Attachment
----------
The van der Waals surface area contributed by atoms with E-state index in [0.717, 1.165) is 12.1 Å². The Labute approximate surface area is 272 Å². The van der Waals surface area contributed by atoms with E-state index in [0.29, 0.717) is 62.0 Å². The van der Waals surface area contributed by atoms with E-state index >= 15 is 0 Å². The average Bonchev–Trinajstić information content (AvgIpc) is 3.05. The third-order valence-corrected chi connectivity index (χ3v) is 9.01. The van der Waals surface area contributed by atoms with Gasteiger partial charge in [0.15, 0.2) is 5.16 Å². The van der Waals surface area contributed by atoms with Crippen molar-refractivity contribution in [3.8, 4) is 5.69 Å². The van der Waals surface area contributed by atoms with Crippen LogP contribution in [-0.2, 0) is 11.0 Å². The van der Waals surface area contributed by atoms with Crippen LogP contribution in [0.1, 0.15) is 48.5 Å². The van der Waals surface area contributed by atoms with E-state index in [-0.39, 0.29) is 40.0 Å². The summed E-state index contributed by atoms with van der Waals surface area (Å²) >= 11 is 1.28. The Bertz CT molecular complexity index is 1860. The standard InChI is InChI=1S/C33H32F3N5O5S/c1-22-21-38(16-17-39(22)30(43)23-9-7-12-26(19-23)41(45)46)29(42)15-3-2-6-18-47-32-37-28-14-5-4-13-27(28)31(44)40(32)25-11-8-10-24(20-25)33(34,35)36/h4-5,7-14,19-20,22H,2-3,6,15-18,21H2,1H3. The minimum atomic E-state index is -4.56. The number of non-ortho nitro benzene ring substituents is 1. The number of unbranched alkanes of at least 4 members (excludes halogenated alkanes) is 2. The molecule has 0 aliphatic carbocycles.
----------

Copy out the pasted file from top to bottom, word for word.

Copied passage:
The van der Waals surface area contributed by atoms with E-state index in [0.717, 1.165) is 12.1 Å². The Labute approximate surface area is 272 Å². The van der Waals surface area contributed by atoms with E-state index in [0.29, 0.717) is 62.0 Å². The van der Waals surface area contributed by atoms with E-state index >= 15 is 0 Å². The average Bonchev–Trinajstić information content (AvgIpc) is 3.05. The third-order valence-corrected chi connectivity index (χ3v) is 9.01. The van der Waals surface area contributed by atoms with Gasteiger partial charge in [0.15, 0.2) is 5.16 Å². The van der Waals surface area contributed by atoms with Crippen molar-refractivity contribution in [3.8, 4) is 5.69 Å². The van der Waals surface area contributed by atoms with Crippen LogP contribution in [-0.2, 0) is 11.0 Å². The van der Waals surface area contributed by atoms with Crippen LogP contribution in [0.1, 0.15) is 48.5 Å². The van der Waals surface area contributed by atoms with E-state index in [-0.39, 0.29) is 40.0 Å². The summed E-state index contributed by atoms with van der Waals surface area (Å²) >= 11 is 1.28. The Bertz CT molecular complexity index is 1860. The standard InChI is InChI=1S/C33H32F3N5O5S/c1-22-21-38(16-17-39(22)30(43)23-9-7-12-26(19-23)41(45)46)29(42)15-3-2-6-18-47-32-37-28-14-5-4-13-27(28)31(44)40(32)25-11-8-10-24(20-25)33(34,35)36/h4-5,7-14,19-20,22H,2-3,6,15-18,21H2,1H3. The minimum atomic E-state index is -4.56. The number of non-ortho nitro benzene ring substituents is 1. The number of unbranched alkanes of at least 4 members (excludes halogenated alkanes) is 2. The molecule has 0 aliphatic carbocycles.